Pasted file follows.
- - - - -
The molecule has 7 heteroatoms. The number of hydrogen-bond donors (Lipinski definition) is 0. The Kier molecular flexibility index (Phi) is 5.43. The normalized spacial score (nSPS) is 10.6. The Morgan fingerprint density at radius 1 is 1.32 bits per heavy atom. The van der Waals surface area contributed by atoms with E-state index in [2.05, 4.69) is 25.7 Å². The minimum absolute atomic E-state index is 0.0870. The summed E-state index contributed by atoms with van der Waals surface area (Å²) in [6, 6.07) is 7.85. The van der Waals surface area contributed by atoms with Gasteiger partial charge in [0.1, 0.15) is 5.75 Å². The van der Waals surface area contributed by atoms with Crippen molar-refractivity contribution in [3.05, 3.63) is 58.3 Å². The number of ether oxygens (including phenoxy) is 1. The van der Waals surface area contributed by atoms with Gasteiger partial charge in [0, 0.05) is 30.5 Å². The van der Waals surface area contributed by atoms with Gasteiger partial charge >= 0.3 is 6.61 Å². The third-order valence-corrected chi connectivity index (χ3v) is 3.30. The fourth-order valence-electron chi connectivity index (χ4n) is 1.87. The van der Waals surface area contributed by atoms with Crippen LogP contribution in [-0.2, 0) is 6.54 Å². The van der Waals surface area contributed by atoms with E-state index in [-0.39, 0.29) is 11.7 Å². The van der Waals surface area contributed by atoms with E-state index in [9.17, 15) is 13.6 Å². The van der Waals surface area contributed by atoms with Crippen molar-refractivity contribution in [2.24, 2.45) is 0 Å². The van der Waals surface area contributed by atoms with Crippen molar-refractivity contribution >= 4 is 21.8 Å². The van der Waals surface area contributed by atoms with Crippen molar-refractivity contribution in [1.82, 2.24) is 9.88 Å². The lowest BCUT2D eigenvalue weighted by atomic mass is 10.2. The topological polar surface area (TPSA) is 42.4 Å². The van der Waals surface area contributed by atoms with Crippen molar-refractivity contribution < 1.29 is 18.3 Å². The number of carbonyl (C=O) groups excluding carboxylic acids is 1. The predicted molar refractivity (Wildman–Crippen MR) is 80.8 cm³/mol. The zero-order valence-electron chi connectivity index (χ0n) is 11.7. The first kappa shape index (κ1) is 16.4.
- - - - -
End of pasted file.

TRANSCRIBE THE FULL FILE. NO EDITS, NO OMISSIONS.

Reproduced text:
The molecule has 7 heteroatoms. The number of hydrogen-bond donors (Lipinski definition) is 0. The Kier molecular flexibility index (Phi) is 5.43. The normalized spacial score (nSPS) is 10.6. The Morgan fingerprint density at radius 1 is 1.32 bits per heavy atom. The van der Waals surface area contributed by atoms with E-state index in [2.05, 4.69) is 25.7 Å². The minimum absolute atomic E-state index is 0.0870. The summed E-state index contributed by atoms with van der Waals surface area (Å²) in [6, 6.07) is 7.85. The van der Waals surface area contributed by atoms with Gasteiger partial charge in [0.1, 0.15) is 5.75 Å². The van der Waals surface area contributed by atoms with Crippen molar-refractivity contribution in [3.05, 3.63) is 58.3 Å². The number of ether oxygens (including phenoxy) is 1. The van der Waals surface area contributed by atoms with Gasteiger partial charge in [0, 0.05) is 30.5 Å². The van der Waals surface area contributed by atoms with Gasteiger partial charge >= 0.3 is 6.61 Å². The third-order valence-corrected chi connectivity index (χ3v) is 3.30. The fourth-order valence-electron chi connectivity index (χ4n) is 1.87. The van der Waals surface area contributed by atoms with Crippen LogP contribution in [-0.2, 0) is 6.54 Å². The van der Waals surface area contributed by atoms with E-state index in [-0.39, 0.29) is 11.7 Å². The van der Waals surface area contributed by atoms with E-state index in [9.17, 15) is 13.6 Å². The van der Waals surface area contributed by atoms with Crippen molar-refractivity contribution in [2.24, 2.45) is 0 Å². The van der Waals surface area contributed by atoms with Crippen molar-refractivity contribution >= 4 is 21.8 Å². The van der Waals surface area contributed by atoms with Crippen molar-refractivity contribution in [1.82, 2.24) is 9.88 Å². The lowest BCUT2D eigenvalue weighted by atomic mass is 10.2. The topological polar surface area (TPSA) is 42.4 Å². The van der Waals surface area contributed by atoms with Crippen molar-refractivity contribution < 1.29 is 18.3 Å². The number of carbonyl (C=O) groups excluding carboxylic acids is 1. The predicted molar refractivity (Wildman–Crippen MR) is 80.8 cm³/mol. The zero-order valence-electron chi connectivity index (χ0n) is 11.7. The first kappa shape index (κ1) is 16.4.